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life with the most promising and propitious circumstances investing them, while others, with none of these environments, appear to be Fortune's master and Fortune's favorites. Whether found "drawing at a well," or “grinding at a mill," the one is chosen and the other is left.
The reader will pray indulge me while I present another thought suggested by the study of these remarkable lives. Judicious labor and earnest zeal, the persistent purpose of a determined, positive nature, are the essential conditions on which one is permitted to receive the smiles of Fortune. "The gods help them who help themselves," is not alone a trite maxim, older than Æsop's philosophy, but quite as true as it is old. Those are most apt to succeed in life who deserve success, and to be deserving one must conform to the exacting conditions upon which bread was promised to our recreant parents in Paradise; he must learn to labor, to watch and wait. Nothing is or can be denied to well-directed labor, and nothing worth the having can be secured without it. Again, those men who have been the most useful in life, whether in Church or State, or in directing the industrial pursuits of society-who have left behind them a history that only brightens as the ages go by-are those who, in a slow and careful development of the powers of the mind and a uniform practice of the virtues of true manhood, have preserved their individuality, while they have adhered to the principles, recognised the precedents and profited by the experiences of those who had preceded them on the stage of life. It is not the most brilliant intellect that is the least erratic, nor is it he who has a birth-right that for this reason alone must become the great man and the good citizen. "Honor and shame from no conditions rise." It is a weakness of our humanity to regard what we are pleased to call misfortunes, and especially those which deprive us of wealth and the caste in which that possession sometimes expresses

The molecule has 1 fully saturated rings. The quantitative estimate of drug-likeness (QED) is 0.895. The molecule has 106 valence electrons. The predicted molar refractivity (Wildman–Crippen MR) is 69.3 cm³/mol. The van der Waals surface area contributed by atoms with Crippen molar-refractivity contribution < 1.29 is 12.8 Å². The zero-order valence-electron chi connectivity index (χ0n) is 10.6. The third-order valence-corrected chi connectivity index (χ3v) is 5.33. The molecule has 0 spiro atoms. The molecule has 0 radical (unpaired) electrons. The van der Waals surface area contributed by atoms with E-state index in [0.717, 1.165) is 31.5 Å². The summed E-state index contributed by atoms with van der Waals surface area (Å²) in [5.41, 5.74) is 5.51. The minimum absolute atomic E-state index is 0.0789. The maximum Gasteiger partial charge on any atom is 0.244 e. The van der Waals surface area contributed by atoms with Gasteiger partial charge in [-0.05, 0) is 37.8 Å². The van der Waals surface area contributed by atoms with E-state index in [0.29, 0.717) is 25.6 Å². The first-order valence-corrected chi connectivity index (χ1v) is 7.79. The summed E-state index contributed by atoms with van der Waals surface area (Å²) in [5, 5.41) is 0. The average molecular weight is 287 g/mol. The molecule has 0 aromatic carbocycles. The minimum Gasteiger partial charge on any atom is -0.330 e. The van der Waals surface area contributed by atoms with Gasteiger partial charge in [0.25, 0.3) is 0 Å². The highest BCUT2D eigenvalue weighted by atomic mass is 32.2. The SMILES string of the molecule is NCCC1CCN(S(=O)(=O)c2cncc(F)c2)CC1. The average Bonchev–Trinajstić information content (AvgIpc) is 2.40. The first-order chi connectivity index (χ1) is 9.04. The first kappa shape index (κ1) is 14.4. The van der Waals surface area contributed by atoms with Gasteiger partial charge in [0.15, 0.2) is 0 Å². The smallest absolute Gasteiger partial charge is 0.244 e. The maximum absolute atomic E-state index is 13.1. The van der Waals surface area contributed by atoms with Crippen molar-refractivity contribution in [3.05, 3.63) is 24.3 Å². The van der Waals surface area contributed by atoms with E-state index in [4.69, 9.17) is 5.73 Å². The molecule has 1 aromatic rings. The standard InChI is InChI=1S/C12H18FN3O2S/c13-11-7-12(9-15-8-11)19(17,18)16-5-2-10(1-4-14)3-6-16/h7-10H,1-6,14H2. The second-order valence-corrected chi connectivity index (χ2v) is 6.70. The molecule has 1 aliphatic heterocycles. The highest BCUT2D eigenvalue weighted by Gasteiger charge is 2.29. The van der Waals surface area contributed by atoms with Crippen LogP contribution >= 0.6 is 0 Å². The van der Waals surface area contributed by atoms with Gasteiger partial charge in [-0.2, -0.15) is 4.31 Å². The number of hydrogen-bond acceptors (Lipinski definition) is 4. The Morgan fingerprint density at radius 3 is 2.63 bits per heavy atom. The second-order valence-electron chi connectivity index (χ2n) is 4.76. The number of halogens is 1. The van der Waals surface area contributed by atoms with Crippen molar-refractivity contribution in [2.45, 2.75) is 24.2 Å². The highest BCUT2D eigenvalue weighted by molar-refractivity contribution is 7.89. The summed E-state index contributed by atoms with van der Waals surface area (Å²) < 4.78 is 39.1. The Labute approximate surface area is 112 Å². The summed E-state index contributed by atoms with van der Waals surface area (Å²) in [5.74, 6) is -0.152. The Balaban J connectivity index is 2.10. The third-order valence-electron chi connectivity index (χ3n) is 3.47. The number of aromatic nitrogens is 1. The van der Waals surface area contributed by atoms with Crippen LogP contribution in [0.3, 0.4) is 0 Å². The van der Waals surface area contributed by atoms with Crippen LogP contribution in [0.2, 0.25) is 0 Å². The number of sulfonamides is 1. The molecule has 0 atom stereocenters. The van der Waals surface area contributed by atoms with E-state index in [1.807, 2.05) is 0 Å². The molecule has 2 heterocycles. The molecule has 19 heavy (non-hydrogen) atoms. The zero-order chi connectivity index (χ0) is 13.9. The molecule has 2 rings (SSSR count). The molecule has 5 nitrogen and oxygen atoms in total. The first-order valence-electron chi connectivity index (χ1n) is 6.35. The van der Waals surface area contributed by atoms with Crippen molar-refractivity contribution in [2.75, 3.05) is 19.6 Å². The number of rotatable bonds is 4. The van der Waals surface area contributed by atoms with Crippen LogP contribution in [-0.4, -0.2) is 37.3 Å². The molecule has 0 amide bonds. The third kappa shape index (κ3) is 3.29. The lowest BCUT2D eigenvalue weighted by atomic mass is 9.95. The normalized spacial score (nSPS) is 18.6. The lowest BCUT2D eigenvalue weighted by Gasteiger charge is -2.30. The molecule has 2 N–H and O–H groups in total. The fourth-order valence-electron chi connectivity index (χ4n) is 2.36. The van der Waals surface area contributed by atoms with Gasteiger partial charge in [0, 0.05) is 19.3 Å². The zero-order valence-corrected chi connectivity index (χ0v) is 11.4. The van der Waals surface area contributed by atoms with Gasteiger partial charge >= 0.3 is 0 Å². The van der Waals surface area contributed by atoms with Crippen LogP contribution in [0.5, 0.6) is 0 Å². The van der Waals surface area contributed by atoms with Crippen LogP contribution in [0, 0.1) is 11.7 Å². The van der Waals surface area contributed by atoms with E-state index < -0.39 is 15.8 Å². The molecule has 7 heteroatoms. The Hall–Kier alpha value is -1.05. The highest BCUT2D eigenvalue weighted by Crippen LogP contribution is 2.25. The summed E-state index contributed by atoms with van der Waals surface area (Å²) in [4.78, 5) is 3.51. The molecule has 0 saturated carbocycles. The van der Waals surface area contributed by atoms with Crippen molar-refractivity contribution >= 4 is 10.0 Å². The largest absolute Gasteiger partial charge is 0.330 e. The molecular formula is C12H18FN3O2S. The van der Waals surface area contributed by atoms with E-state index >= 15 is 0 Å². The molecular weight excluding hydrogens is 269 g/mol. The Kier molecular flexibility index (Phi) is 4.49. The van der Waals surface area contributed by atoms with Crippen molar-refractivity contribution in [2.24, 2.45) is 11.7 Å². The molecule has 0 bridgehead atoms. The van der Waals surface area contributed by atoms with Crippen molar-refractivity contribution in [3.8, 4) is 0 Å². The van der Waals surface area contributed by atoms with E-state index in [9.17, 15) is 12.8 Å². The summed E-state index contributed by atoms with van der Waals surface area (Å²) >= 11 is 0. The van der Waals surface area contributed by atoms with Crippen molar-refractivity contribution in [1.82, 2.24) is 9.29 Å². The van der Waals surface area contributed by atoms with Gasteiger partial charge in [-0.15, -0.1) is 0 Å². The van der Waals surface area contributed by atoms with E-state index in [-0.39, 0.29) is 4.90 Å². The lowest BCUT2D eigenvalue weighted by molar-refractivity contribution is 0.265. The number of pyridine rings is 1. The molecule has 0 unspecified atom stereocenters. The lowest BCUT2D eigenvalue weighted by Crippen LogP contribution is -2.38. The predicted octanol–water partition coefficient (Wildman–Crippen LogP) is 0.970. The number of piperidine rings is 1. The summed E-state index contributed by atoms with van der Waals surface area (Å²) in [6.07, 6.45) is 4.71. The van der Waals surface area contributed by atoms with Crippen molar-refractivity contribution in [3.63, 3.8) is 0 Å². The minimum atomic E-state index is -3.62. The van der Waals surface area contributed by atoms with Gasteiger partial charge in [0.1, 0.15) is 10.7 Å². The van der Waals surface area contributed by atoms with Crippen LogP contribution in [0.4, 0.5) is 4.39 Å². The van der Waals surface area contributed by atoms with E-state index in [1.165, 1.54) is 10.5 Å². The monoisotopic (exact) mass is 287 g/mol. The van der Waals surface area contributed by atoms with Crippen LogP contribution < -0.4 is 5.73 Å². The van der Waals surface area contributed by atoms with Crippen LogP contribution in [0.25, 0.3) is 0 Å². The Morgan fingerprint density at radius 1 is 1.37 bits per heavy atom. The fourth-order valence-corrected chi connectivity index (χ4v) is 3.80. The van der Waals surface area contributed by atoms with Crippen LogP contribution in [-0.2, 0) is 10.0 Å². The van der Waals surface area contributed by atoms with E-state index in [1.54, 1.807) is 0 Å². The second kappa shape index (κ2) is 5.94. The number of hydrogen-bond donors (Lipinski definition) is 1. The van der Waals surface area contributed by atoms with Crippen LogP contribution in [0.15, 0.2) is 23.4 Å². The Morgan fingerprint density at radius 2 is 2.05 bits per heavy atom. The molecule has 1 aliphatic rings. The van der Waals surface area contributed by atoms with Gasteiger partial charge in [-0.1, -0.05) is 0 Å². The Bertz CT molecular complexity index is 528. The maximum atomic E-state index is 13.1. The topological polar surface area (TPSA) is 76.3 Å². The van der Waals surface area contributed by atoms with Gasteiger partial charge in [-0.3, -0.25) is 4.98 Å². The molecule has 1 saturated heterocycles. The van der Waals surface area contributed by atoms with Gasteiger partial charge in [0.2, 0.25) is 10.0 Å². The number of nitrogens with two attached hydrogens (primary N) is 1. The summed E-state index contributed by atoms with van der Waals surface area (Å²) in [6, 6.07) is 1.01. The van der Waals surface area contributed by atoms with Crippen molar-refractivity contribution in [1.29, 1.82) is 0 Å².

its power, as being disgraceful and of necessity humiliating to the spirit of a proud man. While the possession of wealth brings a certain degree of independence, and may add dignity to the surroundings of those who properly use it, by no means does it follow that poverty is a badge of disgrace.
This is especially true with the young, who, though inconvenienced and often made to suffer through the improvidence or misfortunes of their parents, are yet. without the experiences of turpitude, the essential precursor of disgrace. It is only a very vain and very weak person who would seek to hide away in oblivion or to obscure with falsehood an humble origin, or an association with those who had been the recipients of so noble a charity as that of the Charleston Orphan House.